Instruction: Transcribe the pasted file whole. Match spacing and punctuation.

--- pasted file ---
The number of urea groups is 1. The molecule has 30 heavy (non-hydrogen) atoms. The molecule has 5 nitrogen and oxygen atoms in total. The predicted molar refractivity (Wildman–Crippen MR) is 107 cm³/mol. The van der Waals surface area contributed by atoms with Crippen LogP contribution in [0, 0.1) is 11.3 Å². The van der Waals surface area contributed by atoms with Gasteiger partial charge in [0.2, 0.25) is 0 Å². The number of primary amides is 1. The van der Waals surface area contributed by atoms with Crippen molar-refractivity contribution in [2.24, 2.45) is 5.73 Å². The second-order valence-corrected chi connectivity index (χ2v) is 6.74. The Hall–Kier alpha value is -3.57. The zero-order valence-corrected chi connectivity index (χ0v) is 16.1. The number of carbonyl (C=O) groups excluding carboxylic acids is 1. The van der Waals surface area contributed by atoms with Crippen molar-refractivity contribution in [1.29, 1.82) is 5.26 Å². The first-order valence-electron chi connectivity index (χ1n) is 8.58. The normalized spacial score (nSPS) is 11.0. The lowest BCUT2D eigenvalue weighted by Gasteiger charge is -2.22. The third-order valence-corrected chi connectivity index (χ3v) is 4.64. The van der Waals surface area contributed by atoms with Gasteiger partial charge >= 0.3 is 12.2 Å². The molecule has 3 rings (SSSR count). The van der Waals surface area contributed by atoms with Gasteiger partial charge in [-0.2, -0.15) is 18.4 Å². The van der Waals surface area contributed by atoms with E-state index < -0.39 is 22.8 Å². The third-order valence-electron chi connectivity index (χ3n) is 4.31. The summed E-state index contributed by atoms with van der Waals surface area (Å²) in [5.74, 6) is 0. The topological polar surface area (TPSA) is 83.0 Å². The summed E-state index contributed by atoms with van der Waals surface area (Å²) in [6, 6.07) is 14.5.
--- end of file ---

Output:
The number of urea groups is 1. The molecule has 30 heavy (non-hydrogen) atoms. The molecule has 5 nitrogen and oxygen atoms in total. The predicted molar refractivity (Wildman–Crippen MR) is 107 cm³/mol. The van der Waals surface area contributed by atoms with Crippen LogP contribution in [0, 0.1) is 11.3 Å². The van der Waals surface area contributed by atoms with Gasteiger partial charge in [0.2, 0.25) is 0 Å². The number of primary amides is 1. The van der Waals surface area contributed by atoms with Crippen molar-refractivity contribution in [2.24, 2.45) is 5.73 Å². The second-order valence-corrected chi connectivity index (χ2v) is 6.74. The Hall–Kier alpha value is -3.57. The zero-order valence-corrected chi connectivity index (χ0v) is 16.1. The number of carbonyl (C=O) groups excluding carboxylic acids is 1. The van der Waals surface area contributed by atoms with Crippen molar-refractivity contribution in [1.29, 1.82) is 5.26 Å². The first-order valence-electron chi connectivity index (χ1n) is 8.58. The normalized spacial score (nSPS) is 11.0. The lowest BCUT2D eigenvalue weighted by Gasteiger charge is -2.22. The third-order valence-corrected chi connectivity index (χ3v) is 4.64. The van der Waals surface area contributed by atoms with Gasteiger partial charge >= 0.3 is 12.2 Å². The molecule has 3 rings (SSSR count). The van der Waals surface area contributed by atoms with Gasteiger partial charge in [-0.2, -0.15) is 18.4 Å². The van der Waals surface area contributed by atoms with E-state index < -0.39 is 22.8 Å². The third-order valence-electron chi connectivity index (χ3n) is 4.31. The summed E-state index contributed by atoms with van der Waals surface area (Å²) in [5.74, 6) is 0. The topological polar surface area (TPSA) is 83.0 Å². The summed E-state index contributed by atoms with van der Waals surface area (Å²) in [6, 6.07) is 14.5.